Before breaking their winter camp to resume their journey up the Missouri River, Lewis and Clark pack their journals and various specimens—including antelope hides, rabbit skeletons, "four liveing Magpies" and one prairie dog—to send by barge to President Jefferson in Washington, D.C. by way of St. Louis. Soon, the remaining expedition members would encounter their first grizzly bears, which they would call "white" or "brown" bears, and which they had heard about from Mandan and Hidatsa Indians.
April 3, 1805 [Capt. William Clark]
We are all day ingaged packing up Sundery articles to be Sent to the President of the U.S.
April 7 [Capt. Meriwether Lewis]
Having on this day at 4 P.M. completed every arrangement necessary for our departure, we dismissed the barge and crew with orders to return without loss of time to S. Louis....we were now about to penetrate a country at least two thousand miles in width, on which the foot of civillized man had never trodden; the good or evil it had in store for us was for experiment yet to determine.
April 11 [Clark]
Set out verry early I walked on Shore, Saw fresh bear tracks.
April 13 [Lewis]
We saw also many tracks of the white bear of enormous size, along the river shore and about the carcases of the Buffaloe, on which I presume they feed. we have not as yet seen one of these anamals, tho' their tracks are so abundant and recent. the men as well as ourselves are anxious to meet with some of these bear. the Indians give a very formidable account of the strengh and ferocity of this anamal, which they never dare to attack but in parties of six eight or ten persons; and are even then frequently defeated with the loss of one or more of their party. the savages attack this anamal with their bows and arrows and the indifferent guns with which the traders furnish them, with these they shoot with such uncertainty and at so short a distance, that they frequently mis their aim & fall a sacrefice to the bear. two Minetaries were killed during the last winter in an attack on a white bear. this anamall is said more frequently to attack a man on meeting with him, than to flee from him. When the Indians are about to go in quest of the white bear, previous to their departure, they paint themselves and perform all those supersticious rights commonly observed when they are about to make war uppon a neighbouring nation.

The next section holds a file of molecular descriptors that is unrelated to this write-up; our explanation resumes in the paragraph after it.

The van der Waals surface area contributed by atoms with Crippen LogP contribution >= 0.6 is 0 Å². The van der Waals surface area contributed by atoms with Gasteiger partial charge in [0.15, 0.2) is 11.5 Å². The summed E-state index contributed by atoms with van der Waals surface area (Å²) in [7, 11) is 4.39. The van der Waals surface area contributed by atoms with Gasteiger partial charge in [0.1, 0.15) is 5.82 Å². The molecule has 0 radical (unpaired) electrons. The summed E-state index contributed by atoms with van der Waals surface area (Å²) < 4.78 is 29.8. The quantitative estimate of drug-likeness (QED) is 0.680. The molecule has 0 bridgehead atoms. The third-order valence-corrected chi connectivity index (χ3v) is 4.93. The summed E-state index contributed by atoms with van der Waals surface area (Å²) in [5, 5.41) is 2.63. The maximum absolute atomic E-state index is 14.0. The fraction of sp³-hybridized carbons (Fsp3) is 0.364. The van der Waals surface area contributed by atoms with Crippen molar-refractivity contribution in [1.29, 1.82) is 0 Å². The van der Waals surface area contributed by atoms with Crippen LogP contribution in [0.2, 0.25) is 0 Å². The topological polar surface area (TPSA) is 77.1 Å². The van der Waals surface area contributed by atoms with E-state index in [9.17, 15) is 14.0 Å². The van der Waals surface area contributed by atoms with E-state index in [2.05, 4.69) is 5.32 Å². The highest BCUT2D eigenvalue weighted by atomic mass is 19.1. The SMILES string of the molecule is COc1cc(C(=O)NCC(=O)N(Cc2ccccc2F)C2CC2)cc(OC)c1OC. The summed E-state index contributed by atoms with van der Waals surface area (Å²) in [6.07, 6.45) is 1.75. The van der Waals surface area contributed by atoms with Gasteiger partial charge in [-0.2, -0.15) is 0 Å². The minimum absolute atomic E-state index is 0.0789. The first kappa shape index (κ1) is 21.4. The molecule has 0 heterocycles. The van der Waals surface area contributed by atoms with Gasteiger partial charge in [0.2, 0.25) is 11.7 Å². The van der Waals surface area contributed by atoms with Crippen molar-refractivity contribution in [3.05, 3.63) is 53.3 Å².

April 14 [Clark]
We Saw two white bear running from the report of Capt. Lewis Shot, those animals assended those Steep hills with Supprising ease & verlocity. they were too far to discover their prosise Colour & Size.
April 17 [Lewis]
Tho' we continue to see many tracks of the bear we have seen but very few of them, and those are at a great distance generally runing from us; I thefore presume that they are extreemly wary and shy; the Indian account of them dose not corrispond with our experience so far.
April 18 [Clark]
Two men went up the river to Set their beaver traps they met with a Bear and being without their arms thought prodent to return &c.
April 29 [Lewis]
Set out this morning at the usual hour....about 8 A.M. we fell in with two brown or [white] bear; both of which we wounded; one of them made his escape, the other after my firing on him pursued me seventy or eighty yards, but fortunately had been so badly wounded that he was unable to pursue so closely as to prevent my charging my gun; we again repeated our [fire] and killed him....it's colour is yellowish brown....this anamal appeared to me to differ from the black bear; it is a much more furious and formidable anamal, and will frequently pursue the hunter when wounded. it is asstonishing to see the wounds they will bear before they can be put to death.
April 30 [Clark]
I walked on Shore to day our interpreter & his Squar [Sacagawea] followed, in my walk the Squar found & brought me a bush Something like the Current, which She Said bore a delicious froot and that great quantites grew on the Rocky Mountains, this Srub was in bloom has a yellow flower with a deep Cup, the froot when ripe is yellow and hangs in bunches like Cheries, Some of those berries remained on the bushes.